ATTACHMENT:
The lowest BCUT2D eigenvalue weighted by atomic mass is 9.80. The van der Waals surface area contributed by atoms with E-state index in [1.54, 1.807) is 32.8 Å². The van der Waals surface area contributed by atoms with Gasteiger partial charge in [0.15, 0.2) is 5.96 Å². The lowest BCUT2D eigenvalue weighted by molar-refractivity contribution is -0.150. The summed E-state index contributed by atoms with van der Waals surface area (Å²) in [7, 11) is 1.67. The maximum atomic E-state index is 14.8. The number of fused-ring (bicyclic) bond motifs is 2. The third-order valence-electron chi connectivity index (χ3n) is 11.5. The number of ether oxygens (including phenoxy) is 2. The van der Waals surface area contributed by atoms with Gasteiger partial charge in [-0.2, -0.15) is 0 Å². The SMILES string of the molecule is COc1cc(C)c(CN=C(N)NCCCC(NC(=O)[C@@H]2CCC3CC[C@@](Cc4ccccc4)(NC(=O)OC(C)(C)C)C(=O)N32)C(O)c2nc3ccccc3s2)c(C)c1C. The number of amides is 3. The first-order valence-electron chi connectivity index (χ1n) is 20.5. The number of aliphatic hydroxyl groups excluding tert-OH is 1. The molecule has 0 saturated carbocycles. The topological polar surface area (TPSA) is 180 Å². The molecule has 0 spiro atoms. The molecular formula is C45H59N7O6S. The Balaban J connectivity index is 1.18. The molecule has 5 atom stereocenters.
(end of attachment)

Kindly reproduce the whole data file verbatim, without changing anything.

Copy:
The lowest BCUT2D eigenvalue weighted by atomic mass is 9.80. The van der Waals surface area contributed by atoms with E-state index in [1.54, 1.807) is 32.8 Å². The van der Waals surface area contributed by atoms with Gasteiger partial charge in [0.15, 0.2) is 5.96 Å². The lowest BCUT2D eigenvalue weighted by molar-refractivity contribution is -0.150. The summed E-state index contributed by atoms with van der Waals surface area (Å²) in [7, 11) is 1.67. The maximum atomic E-state index is 14.8. The number of fused-ring (bicyclic) bond motifs is 2. The third-order valence-electron chi connectivity index (χ3n) is 11.5. The number of ether oxygens (including phenoxy) is 2. The van der Waals surface area contributed by atoms with Gasteiger partial charge in [-0.2, -0.15) is 0 Å². The SMILES string of the molecule is COc1cc(C)c(CN=C(N)NCCCC(NC(=O)[C@@H]2CCC3CC[C@@](Cc4ccccc4)(NC(=O)OC(C)(C)C)C(=O)N32)C(O)c2nc3ccccc3s2)c(C)c1C. The number of amides is 3. The first-order valence-electron chi connectivity index (χ1n) is 20.5. The number of aliphatic hydroxyl groups excluding tert-OH is 1. The molecule has 0 saturated carbocycles. The topological polar surface area (TPSA) is 180 Å². The molecule has 0 spiro atoms. The molecular formula is C45H59N7O6S. The Balaban J connectivity index is 1.18. The molecule has 5 atom stereocenters.